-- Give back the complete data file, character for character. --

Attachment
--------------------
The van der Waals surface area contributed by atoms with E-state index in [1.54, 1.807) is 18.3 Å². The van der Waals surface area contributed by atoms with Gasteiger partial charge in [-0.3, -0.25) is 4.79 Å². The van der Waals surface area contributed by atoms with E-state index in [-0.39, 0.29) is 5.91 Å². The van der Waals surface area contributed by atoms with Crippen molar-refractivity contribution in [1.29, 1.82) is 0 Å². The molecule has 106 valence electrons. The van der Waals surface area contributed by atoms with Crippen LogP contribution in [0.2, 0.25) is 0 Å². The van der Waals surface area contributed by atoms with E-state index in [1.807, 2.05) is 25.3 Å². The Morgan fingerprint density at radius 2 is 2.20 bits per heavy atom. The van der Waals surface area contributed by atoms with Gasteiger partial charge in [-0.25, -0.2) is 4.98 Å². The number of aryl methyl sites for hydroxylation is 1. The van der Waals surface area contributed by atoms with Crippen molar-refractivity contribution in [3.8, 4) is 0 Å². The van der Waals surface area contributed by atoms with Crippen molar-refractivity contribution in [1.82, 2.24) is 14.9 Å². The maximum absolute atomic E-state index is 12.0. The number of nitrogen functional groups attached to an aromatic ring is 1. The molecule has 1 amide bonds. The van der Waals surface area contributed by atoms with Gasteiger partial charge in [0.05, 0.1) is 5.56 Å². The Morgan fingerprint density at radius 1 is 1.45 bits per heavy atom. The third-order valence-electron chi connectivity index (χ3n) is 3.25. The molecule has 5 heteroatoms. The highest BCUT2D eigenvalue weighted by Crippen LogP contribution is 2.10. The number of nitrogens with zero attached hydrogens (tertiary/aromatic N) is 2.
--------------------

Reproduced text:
The van der Waals surface area contributed by atoms with E-state index in [1.54, 1.807) is 18.3 Å². The van der Waals surface area contributed by atoms with Gasteiger partial charge in [-0.3, -0.25) is 4.79 Å². The van der Waals surface area contributed by atoms with E-state index in [-0.39, 0.29) is 5.91 Å². The van der Waals surface area contributed by atoms with Crippen molar-refractivity contribution in [1.29, 1.82) is 0 Å². The molecule has 106 valence electrons. The van der Waals surface area contributed by atoms with Crippen LogP contribution in [0.2, 0.25) is 0 Å². The van der Waals surface area contributed by atoms with E-state index in [1.807, 2.05) is 25.3 Å². The Morgan fingerprint density at radius 2 is 2.20 bits per heavy atom. The van der Waals surface area contributed by atoms with Gasteiger partial charge in [-0.25, -0.2) is 4.98 Å². The number of aryl methyl sites for hydroxylation is 1. The van der Waals surface area contributed by atoms with Crippen molar-refractivity contribution in [3.8, 4) is 0 Å². The van der Waals surface area contributed by atoms with Crippen molar-refractivity contribution in [1.82, 2.24) is 14.9 Å². The maximum absolute atomic E-state index is 12.0. The number of nitrogen functional groups attached to an aromatic ring is 1. The molecule has 1 amide bonds. The van der Waals surface area contributed by atoms with Gasteiger partial charge in [0.05, 0.1) is 5.56 Å². The Morgan fingerprint density at radius 1 is 1.45 bits per heavy atom. The third-order valence-electron chi connectivity index (χ3n) is 3.25. The molecule has 5 heteroatoms. The highest BCUT2D eigenvalue weighted by Crippen LogP contribution is 2.10. The number of nitrogens with zero attached hydrogens (tertiary/aromatic N) is 2.